I will discuss how the Relationship Manager (RM) functions as the nucleus of Third-Party Risk Management (TPRM) activities for a supplier with the following points.
Provides Information for Reviews and Decides on Risk Acceptance for a Third Party
It is understood that the liability of our third parties is ultimately ours. This means that the liability of the third parties of our third parties (i.e., our subcontractors) also becomes ours. An effective framework in which risk is indicated and mitigated is essential for our suppliers and subcontractors.
In such a framework, exit strategies and termination processes are set in place for cases in which the risk cannot be mitigated or when a contract needs to be terminated. These are defined by the Relationship Manager, who provides information on the supplier and finds out if there are subcontractors involved. Responses provided will trigger due diligence risk areas for information from the supplier.
Once the relationship is fully defined and risks are highlighted, it is the responsibility of the Relationship Manager to determine whether or not to accept the risk and contract with the supplier.
This month, we continue with the monthly CPO and Executive Virtual Series, welcome a new round of students into the virtual classroom, and have exciting industry research and webinars to keep you engaged and up to date.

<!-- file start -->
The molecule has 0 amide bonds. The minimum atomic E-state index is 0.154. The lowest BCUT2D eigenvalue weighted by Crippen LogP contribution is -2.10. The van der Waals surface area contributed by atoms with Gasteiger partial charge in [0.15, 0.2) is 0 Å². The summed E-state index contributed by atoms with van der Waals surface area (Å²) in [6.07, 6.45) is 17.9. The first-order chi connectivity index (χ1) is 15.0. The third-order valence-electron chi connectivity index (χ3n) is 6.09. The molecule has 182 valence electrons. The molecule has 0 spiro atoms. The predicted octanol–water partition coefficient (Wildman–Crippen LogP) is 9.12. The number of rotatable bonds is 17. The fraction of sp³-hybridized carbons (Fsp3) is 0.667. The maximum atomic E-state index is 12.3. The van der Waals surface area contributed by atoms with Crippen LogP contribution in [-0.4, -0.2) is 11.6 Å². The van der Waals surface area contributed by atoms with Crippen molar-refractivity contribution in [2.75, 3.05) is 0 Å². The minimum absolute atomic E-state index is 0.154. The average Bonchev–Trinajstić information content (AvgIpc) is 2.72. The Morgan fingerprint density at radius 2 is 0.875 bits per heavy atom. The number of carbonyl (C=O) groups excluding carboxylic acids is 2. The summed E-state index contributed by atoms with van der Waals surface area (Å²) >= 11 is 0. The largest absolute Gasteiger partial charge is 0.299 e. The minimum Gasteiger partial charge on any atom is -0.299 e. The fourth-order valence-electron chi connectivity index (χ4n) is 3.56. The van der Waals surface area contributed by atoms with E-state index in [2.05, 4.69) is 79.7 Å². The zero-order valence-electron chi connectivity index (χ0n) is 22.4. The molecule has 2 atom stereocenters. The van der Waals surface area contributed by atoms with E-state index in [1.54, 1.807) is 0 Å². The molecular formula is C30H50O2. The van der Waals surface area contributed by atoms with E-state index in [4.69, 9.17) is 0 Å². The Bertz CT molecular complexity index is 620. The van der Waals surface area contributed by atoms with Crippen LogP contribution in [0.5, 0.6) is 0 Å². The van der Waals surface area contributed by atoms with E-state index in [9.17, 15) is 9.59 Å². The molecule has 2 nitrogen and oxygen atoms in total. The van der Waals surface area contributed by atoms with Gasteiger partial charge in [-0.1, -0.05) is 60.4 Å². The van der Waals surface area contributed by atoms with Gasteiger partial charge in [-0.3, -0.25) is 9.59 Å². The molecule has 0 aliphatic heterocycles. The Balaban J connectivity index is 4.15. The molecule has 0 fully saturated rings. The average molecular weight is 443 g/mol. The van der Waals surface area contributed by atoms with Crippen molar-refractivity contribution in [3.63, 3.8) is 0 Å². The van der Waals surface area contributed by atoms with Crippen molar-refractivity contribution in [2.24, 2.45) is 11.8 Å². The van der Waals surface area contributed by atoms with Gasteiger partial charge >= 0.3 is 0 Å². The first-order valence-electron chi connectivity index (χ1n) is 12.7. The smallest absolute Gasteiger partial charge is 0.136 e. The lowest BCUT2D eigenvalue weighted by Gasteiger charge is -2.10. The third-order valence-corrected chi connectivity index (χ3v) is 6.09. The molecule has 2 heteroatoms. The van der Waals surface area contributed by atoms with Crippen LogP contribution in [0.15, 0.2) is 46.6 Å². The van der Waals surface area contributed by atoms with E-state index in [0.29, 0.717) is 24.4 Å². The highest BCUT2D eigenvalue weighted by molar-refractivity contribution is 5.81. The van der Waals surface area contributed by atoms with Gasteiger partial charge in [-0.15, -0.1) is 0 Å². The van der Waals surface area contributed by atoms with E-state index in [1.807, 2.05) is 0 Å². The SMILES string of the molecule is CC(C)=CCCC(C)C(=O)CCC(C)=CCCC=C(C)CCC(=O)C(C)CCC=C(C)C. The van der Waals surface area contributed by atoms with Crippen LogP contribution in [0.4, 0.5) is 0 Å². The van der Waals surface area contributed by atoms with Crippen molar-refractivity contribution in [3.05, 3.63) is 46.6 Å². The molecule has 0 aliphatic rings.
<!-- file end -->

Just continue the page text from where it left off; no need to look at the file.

August CPO & Executive Virtual Series
Senior executives are invited to join SIG and Scout RFP, a Workday Company, for an interactive event on August 12 from 1 pm to 3 pm ET. The format is open mic, collaborative and topic will focus on shifting from reactive to proactive as we move into the second half of 2020. The featured speaker is Karen Coker, Head of VMO & Strategic Sourcing at University Federal Credit Union.
To join this event, RSVP on our website. There is a cap on attendance to keep the conversation flowing and to build connections with other buy-side industry executives.
An area that has seen an uptick in hiring amid record unemployment are jobs in sourcing, procurement and supply chain management, but the skill sets required for these positions are now more specialized than they were pre-COVID-19.
With more people working from home, SIG University is offering an additional semester to help sourcing, procurement, risk and supply chain professionals earn an industry certification. Certification programs are a cost-effective alternative to lengthy degree programs, especially in an economic recession.
This is the final chapter in a four-part series on procurement KPIs. Catch up on part 1, part 2 and part 3.
One of the goals of a business is to have as much spend (with a capital “S” for all expenditures: CapEx, OpEx and COGS) under management as possible. And that goal should be extended out to supplier spend, where procurement wants to have as much supplier spend influence as possible.
That way you know what you’re spending on suppliers (and the pricing component of that, of course), what you’re getting from those suppliers (i.e., supplier performance), and how well you’re spending in terms of applying best practices and tools/intelligence to the process (e.g., proactively guiding stakeholders and minimizing maverick spend).
Pierre Mitchell, Spend Matters’ Chief Research Officer